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Year to forget for Indian hockey
Y Sarangi | December 26, 2005 15:39 IST
Year 2005, which coincided with the birth centenary of the legendary hockey player Dhyan Chand, ironically turned out to be the most disappointing year for the national sport.
India may have showed the world that a novel concept like Premier Hockey League could fetch popularity to the game but they hardly did any justice to their potential in terms of performance through the year.
Also read: 'You cannot win if you are so inconsistent'
It may sound starkly unpleasant but the fact cannot be denied that this year India's men's team had poor finishes in all the three international tournaments they participated in -- 5th in seven-nation Azlan Shah tournament in Malaysia in May, 7th in eight-nation Rabo tournament in Holland in August and 6th in six-nation Champions Trophy played in Chennai in December.
And this, despite several desperate efforts to put the team on winning tracks.
After the sacking of German coach Gerhard Rach, who termed the Indian Hockey Federation (IHF) a "madhouse," the hockey body took a good deal of time in appointing a coach -- Rajinder Singh Jr, who led Punjab and Sindh Bank to title victory in the Nationals.
But the step hardly made a difference to the performance graph of the Indian team.
Any noteworthy result kept eluding India even as the IHF did not spare "non-performing" players and for the first time appointed a trained physio Ravi Kanakamedala.
The biggest debacle came India's way on home turf as they finished with a wooden spoon in the elite Champions Trophy and thereby missed out a berth in the tournament next year.
As Olympic champions Australia went on to win the most important tournament of the year, the home team's performance was patchy with a string of poor shows and occasional sparks.
On the positive side, youngsters like forward V Raja, midfielder V S Vinay, drag-flicker Sandeep Singh and goalkeepers Adrian D' Souza and Bharat Chetri caught attention with their individual brilliance.
In the under-21 World Cup in Holland, defending champions India were unlucky to return without a medal. India, who topped the tables in league stages, lost to Australia 0-2 in the semifinals. Later, their battle for the third place against Spain was disheartening as a controversial decision in favour of the Spaniards in the dying moments ultimately cost India the bronze.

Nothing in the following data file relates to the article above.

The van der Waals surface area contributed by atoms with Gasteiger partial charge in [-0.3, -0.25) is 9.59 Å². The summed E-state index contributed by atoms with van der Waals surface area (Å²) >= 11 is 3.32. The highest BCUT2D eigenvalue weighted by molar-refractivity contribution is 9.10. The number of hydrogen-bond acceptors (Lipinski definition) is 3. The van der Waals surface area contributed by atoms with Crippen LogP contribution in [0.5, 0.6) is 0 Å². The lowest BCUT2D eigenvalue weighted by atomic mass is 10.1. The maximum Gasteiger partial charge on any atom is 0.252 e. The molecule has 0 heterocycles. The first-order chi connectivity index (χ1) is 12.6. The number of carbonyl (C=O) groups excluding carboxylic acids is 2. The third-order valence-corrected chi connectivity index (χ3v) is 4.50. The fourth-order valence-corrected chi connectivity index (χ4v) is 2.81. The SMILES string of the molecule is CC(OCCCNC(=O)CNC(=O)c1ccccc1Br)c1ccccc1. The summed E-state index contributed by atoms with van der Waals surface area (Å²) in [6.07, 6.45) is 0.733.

The introduction of PHL at Hyderabad was the most significant event this year. The novel tournament -- with concepts like foreign players, four quarters and time-outs -- triggered a rise in the popularity of the national sport.
On the other hand, birth centenary celebration of the Major Dhyan Chand (on August 29) and revival of the Nationals after a gap of four years were the other bright spots for the sport.
The background of men's hockey did not remain stain-free as a senior vice president of IHF, Narinder Batra moved court against the "autocratic" style of functioning of the hockey body's president KPS Gill and secretary K Jothikumaran. The episode remains unfinished as the matter is pending in the Delhi High Court.
The other shameful chapter was the on-field offensive conduct of senior players like Gagan Ajit Singh and Kanwalpreet Singh against rival players. The IHF handed out bans to both, only to revoke those later.
Again, IHF got embroiled in an controversy despite conducting the Champions Trophy well. The change of fixtures on the last minute, to make it convenient for the national broadcasters Doordarshan, drew a lot of criticism from the European countries who described it as unprecedented.
The Indian women, on the other hand, performed well this year, winning a title and emerging runners-up on home pitch.
The eves claimed the four-nation championship in Singapore in August, beating formidable South Korea in the final while in Delhi they went down fighting to powerhouse Australia at the five-nation Indira Gandhi tournament in October.
Away from the limelight, the women hockey players who earned laurels for the country were right winger Saba Anjum, centre forward Jasjit Kaur, goal-keeper Helen Mary, forward Adlin Kerketta, inside forward Samggai Chanu and left half Sumrai Tete.
However, it was not success throughout as they had a forgettable showing in six-nation tournament in Korea in June.
Besides, at the Junior World Cup for girls in Chile, India only managed a 12th spot among 16 teams in Septemeber.
Coming back to the men's game, as India braces up for the second edition of the high-profile tech-savvy PHL, the court's decision on IHF and India's campaign for the World Cup next year will be the two important events which might be decisive as regards the future of the sport in the country.